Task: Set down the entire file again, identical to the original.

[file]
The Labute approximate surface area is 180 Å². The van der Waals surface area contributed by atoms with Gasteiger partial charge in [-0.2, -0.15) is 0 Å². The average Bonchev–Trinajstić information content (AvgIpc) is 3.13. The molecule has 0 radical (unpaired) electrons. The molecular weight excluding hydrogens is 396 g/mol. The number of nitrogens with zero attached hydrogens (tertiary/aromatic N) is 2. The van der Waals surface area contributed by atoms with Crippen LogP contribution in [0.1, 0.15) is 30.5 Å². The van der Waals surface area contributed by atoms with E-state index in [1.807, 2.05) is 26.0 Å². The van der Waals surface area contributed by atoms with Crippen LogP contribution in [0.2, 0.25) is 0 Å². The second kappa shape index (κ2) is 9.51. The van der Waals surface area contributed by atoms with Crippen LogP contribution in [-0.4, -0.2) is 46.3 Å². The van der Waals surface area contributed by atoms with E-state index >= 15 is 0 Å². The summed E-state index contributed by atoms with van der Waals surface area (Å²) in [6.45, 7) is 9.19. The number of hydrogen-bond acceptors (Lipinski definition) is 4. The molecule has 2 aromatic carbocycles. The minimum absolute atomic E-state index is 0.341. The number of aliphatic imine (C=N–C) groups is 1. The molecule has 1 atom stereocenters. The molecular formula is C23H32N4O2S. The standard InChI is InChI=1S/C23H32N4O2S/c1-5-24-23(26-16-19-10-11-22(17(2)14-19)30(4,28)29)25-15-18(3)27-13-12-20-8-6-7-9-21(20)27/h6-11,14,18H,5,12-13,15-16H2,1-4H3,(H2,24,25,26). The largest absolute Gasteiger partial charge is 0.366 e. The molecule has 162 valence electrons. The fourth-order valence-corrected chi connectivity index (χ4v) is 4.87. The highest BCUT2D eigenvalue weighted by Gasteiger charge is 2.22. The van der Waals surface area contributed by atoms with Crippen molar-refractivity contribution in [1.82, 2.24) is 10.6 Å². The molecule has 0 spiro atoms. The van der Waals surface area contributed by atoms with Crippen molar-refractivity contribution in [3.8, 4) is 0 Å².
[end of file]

The Labute approximate surface area is 180 Å². The van der Waals surface area contributed by atoms with Gasteiger partial charge in [-0.2, -0.15) is 0 Å². The average Bonchev–Trinajstić information content (AvgIpc) is 3.13. The molecule has 0 radical (unpaired) electrons. The molecular weight excluding hydrogens is 396 g/mol. The number of nitrogens with zero attached hydrogens (tertiary/aromatic N) is 2. The van der Waals surface area contributed by atoms with Crippen LogP contribution in [0.1, 0.15) is 30.5 Å². The van der Waals surface area contributed by atoms with E-state index in [1.807, 2.05) is 26.0 Å². The van der Waals surface area contributed by atoms with Crippen LogP contribution in [0.2, 0.25) is 0 Å². The second kappa shape index (κ2) is 9.51. The van der Waals surface area contributed by atoms with Crippen LogP contribution in [-0.4, -0.2) is 46.3 Å². The van der Waals surface area contributed by atoms with E-state index >= 15 is 0 Å². The summed E-state index contributed by atoms with van der Waals surface area (Å²) in [6.45, 7) is 9.19. The number of hydrogen-bond acceptors (Lipinski definition) is 4. The molecule has 2 aromatic carbocycles. The minimum absolute atomic E-state index is 0.341. The number of aliphatic imine (C=N–C) groups is 1. The molecule has 1 atom stereocenters. The molecular formula is C23H32N4O2S. The standard InChI is InChI=1S/C23H32N4O2S/c1-5-24-23(26-16-19-10-11-22(17(2)14-19)30(4,28)29)25-15-18(3)27-13-12-20-8-6-7-9-21(20)27/h6-11,14,18H,5,12-13,15-16H2,1-4H3,(H2,24,25,26). The largest absolute Gasteiger partial charge is 0.366 e. The molecule has 162 valence electrons. The fourth-order valence-corrected chi connectivity index (χ4v) is 4.87. The highest BCUT2D eigenvalue weighted by Gasteiger charge is 2.22. The van der Waals surface area contributed by atoms with Crippen molar-refractivity contribution in [1.82, 2.24) is 10.6 Å². The molecule has 0 spiro atoms. The van der Waals surface area contributed by atoms with Crippen molar-refractivity contribution in [3.8, 4) is 0 Å².